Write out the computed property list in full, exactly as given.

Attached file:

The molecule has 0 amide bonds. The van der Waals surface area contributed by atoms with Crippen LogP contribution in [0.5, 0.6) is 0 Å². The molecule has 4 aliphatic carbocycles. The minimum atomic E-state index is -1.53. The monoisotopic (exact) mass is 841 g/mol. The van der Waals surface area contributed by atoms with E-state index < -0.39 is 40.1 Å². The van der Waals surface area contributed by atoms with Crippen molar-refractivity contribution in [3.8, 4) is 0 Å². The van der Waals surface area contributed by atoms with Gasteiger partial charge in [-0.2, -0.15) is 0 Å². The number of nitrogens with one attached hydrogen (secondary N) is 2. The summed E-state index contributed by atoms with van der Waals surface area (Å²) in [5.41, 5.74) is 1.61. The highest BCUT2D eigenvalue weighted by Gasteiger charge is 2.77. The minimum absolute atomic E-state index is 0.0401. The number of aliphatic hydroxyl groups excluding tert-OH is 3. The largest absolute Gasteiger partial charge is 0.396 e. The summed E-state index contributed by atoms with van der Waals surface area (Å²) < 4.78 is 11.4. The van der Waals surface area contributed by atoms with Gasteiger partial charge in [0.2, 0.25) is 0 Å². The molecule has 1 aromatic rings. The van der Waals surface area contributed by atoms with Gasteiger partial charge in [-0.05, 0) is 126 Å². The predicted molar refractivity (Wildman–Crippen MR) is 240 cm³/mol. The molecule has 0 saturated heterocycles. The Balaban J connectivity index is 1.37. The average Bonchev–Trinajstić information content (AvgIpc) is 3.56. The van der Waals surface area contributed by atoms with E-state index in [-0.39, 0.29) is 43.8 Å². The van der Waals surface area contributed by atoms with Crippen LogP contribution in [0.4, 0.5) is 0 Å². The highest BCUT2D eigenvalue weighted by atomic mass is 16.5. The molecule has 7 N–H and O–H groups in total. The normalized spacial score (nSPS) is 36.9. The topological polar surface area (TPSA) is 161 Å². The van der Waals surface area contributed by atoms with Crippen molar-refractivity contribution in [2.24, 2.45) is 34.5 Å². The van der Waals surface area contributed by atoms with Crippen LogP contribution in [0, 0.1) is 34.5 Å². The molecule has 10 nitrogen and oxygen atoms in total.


The molecule has 0 amide bonds. The van der Waals surface area contributed by atoms with Crippen LogP contribution in [0.5, 0.6) is 0 Å². The molecule has 4 aliphatic carbocycles. The minimum atomic E-state index is -1.53. The monoisotopic (exact) mass is 841 g/mol. The van der Waals surface area contributed by atoms with E-state index < -0.39 is 40.1 Å². The van der Waals surface area contributed by atoms with Crippen molar-refractivity contribution in [3.8, 4) is 0 Å². The van der Waals surface area contributed by atoms with Gasteiger partial charge in [-0.2, -0.15) is 0 Å². The number of nitrogens with one attached hydrogen (secondary N) is 2. The summed E-state index contributed by atoms with van der Waals surface area (Å²) in [5.41, 5.74) is 1.61. The highest BCUT2D eigenvalue weighted by Gasteiger charge is 2.77. The minimum absolute atomic E-state index is 0.0401. The number of aliphatic hydroxyl groups excluding tert-OH is 3. The largest absolute Gasteiger partial charge is 0.396 e. The summed E-state index contributed by atoms with van der Waals surface area (Å²) < 4.78 is 11.4. The van der Waals surface area contributed by atoms with Gasteiger partial charge in [0.2, 0.25) is 0 Å². The molecule has 1 aromatic rings. The van der Waals surface area contributed by atoms with Gasteiger partial charge in [-0.05, 0) is 126 Å². The predicted molar refractivity (Wildman–Crippen MR) is 240 cm³/mol. The molecule has 0 saturated heterocycles. The Balaban J connectivity index is 1.37. The average Bonchev–Trinajstić information content (AvgIpc) is 3.56. The van der Waals surface area contributed by atoms with E-state index in [-0.39, 0.29) is 43.8 Å². The van der Waals surface area contributed by atoms with Crippen LogP contribution in [0.4, 0.5) is 0 Å². The highest BCUT2D eigenvalue weighted by atomic mass is 16.5. The molecule has 7 N–H and O–H groups in total. The normalized spacial score (nSPS) is 36.9. The topological polar surface area (TPSA) is 161 Å². The van der Waals surface area contributed by atoms with Crippen molar-refractivity contribution in [2.24, 2.45) is 34.5 Å². The van der Waals surface area contributed by atoms with Crippen LogP contribution in [0, 0.1) is 34.5 Å². The molecule has 10 nitrogen and oxygen atoms in total.